"Feeding your art through feeding your soul"


Gina Langton is a true inspiration to all who meet her.  With a long and rich history in the music industry and a Masters Degree in Music Business Management, it’s her passion now to use her tremendous experience and knowledge to help artists who are struggling to live their lives in the glare of the media, as well as making sure their creativity and wellbeing are front and centre.  She is a straight talker and isn’t frightened to tackle the issues at hand, while at the same time nurturing each artist, giving them the confidence they need to take control of their destiny.

Going back to the 70s, Gina was part of the Punk scene in Chelsea, mixing and working with major Punk names like Chrissie Hynde, Judy Nylon, Paul Simenon and Joe Strummer.  As singer/songwriter Gerbina Joblotti, she released the Top 40 single “Mr Big Stuff” in 1987 and toured the world promoting her work.

Throughout the 90s Gina co-produced and co-presented the underground indie music club Pinkypoos in London’s Notting Hill, which nurtured new musical talent from local multi-ethnic communities.  The club was noted for talented offbeat music and comedy artists who have subsequently appeared on BBC Radio and TV and Channel 4: Earl Okin, The Liars, Blair Machichan, JC 001.  Pinkypoos also included guest appearances by the amazing Sandie Shaw, Michael Hutchence and Robbie Williams.

In 1997 Gina founded and ran the multimedia production company Joblotti Limited which successfully produced over two hundred live music shows, during which she continually collaborated with talented musicians, artists, writers, DJs, directors, editors and technicians.  She partnered with TV companies, artist management, promoters, independent labels, corporate events’ organisers and sponsors – and even created her own clothing line!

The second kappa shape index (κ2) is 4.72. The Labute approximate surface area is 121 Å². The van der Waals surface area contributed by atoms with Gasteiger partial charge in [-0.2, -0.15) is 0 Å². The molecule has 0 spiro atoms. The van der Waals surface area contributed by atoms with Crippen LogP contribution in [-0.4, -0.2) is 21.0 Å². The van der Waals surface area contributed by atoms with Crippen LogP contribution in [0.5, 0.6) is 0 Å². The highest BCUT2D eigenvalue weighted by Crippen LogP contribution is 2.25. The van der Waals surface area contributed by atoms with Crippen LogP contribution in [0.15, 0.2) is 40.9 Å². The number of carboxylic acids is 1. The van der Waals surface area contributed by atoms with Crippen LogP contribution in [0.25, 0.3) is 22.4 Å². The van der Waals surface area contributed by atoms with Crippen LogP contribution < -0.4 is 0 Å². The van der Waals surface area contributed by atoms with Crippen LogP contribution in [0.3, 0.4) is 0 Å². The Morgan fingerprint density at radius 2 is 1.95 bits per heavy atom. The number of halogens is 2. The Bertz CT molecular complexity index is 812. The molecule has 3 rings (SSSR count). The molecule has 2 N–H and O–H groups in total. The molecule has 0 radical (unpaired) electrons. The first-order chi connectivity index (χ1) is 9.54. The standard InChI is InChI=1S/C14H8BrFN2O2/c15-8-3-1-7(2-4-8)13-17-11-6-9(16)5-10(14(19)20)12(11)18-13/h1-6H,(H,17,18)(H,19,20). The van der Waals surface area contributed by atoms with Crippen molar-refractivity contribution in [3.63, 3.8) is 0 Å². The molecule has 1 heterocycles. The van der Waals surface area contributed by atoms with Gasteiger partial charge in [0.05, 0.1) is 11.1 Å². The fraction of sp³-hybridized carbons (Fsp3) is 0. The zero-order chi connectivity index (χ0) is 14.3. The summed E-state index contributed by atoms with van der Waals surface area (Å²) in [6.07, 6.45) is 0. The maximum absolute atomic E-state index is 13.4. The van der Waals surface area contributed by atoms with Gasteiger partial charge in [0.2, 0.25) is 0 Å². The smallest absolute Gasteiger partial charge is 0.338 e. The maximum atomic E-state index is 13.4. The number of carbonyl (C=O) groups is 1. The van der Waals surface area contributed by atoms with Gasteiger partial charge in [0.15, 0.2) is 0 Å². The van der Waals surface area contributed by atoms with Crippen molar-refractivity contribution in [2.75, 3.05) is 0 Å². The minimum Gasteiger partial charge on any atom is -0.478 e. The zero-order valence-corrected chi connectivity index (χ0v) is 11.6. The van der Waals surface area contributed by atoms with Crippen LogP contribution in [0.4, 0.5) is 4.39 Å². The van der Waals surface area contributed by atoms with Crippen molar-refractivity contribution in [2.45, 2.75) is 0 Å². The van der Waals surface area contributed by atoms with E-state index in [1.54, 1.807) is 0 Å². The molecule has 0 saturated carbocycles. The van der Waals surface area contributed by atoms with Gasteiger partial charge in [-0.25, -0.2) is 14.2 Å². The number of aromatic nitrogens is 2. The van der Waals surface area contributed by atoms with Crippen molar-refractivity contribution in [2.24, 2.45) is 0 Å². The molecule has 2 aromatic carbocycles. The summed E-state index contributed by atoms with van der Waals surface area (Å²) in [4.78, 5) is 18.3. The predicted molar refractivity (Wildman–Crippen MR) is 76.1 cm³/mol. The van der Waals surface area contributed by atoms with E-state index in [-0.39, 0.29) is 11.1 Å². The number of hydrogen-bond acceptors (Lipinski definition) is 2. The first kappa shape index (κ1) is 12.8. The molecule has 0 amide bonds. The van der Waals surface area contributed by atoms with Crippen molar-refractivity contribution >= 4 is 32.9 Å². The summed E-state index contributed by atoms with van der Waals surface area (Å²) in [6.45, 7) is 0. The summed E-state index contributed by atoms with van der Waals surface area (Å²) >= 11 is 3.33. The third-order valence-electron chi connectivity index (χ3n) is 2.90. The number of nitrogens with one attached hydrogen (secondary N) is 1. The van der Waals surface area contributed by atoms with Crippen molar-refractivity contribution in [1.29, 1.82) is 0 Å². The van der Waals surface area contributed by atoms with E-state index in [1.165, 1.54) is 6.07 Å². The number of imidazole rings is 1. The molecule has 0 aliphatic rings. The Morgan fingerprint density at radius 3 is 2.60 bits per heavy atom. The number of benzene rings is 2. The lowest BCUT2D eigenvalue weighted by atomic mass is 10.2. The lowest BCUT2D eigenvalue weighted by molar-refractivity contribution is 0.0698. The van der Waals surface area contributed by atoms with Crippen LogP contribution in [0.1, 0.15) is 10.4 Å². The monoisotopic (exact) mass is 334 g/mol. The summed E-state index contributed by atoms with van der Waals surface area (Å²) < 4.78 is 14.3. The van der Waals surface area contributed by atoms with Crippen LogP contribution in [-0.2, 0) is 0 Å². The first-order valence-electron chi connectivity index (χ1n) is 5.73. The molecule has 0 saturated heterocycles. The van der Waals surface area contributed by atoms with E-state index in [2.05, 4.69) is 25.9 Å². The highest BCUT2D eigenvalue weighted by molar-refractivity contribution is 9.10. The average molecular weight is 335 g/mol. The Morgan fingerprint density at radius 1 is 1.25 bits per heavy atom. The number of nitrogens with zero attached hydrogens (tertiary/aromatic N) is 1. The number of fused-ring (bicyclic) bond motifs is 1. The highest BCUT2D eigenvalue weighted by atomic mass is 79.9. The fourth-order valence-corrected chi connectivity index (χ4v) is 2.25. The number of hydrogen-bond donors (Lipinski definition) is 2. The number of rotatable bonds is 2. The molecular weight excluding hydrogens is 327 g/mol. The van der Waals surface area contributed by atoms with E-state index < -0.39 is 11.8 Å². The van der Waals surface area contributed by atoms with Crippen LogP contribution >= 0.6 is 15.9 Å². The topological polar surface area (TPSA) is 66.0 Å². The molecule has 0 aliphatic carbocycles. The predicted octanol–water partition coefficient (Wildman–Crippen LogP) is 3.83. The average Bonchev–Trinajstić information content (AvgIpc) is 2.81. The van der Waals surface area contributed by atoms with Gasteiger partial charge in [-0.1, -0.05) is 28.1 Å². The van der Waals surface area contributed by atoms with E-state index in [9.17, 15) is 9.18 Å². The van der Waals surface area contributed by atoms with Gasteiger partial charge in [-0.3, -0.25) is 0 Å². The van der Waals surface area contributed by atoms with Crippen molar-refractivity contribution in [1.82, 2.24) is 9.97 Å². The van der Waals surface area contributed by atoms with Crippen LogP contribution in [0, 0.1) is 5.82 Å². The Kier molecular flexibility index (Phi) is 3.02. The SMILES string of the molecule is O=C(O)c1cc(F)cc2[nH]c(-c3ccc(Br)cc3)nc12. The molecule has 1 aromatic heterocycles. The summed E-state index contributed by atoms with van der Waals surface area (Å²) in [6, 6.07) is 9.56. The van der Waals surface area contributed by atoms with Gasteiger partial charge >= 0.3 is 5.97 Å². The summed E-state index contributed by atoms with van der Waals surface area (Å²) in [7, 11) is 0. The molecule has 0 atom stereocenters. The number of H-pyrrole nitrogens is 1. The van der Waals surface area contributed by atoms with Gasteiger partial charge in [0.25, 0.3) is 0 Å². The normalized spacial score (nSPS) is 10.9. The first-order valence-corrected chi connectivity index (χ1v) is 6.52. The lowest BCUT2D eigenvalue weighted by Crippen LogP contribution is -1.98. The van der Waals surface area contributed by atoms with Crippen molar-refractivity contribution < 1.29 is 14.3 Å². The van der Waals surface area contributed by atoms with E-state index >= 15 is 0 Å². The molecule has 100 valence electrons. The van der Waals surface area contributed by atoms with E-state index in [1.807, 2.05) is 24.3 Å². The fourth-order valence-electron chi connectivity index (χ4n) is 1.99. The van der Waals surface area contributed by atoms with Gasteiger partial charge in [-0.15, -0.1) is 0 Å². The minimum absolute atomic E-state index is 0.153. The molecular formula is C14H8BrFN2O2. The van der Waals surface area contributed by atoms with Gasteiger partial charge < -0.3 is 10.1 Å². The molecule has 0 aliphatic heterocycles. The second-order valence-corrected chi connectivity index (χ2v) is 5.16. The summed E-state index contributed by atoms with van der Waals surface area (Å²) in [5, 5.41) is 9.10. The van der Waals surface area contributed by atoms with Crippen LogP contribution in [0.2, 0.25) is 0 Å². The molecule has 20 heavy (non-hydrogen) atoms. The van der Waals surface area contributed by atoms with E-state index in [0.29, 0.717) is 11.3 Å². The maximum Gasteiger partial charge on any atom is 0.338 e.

Gina is a peace activist and noted public speaker, and has been a practising Buddhist for over thirty years.

She was made a Fellow of the Royal Society of Arts for her valuable work in putting together 80,000 Voices, a grass roots inclusive but youth-led movement of choirs, singers, drummers and other musicians who will come together through various forms of interaction, like social media and one-to-one dialogue, to be part of a mass participation event celebrating and expressing the desire for peace and the creation of a nuclear weapons free world.

Gina had four children.  Sadly, she lost one of her daughters, Rosie, when she was just 20 years old through epilepsy.

Gina says:  “Losing Rosie was understandably a huge loss and left an enormous void in all our lives but at the same time it was an amazing turning point in my life.  It was because of this experience that I can empathise with others on a very deep level.  It may be the death of a family member, the end of a marriage or relationship but grief comes in other forms in the music industry.  It may be the end of a record deal or fame cycle, and the loneliness and lack of direction that can follow needs guidance and I can support that.  From the darkest depths, there is always hope.”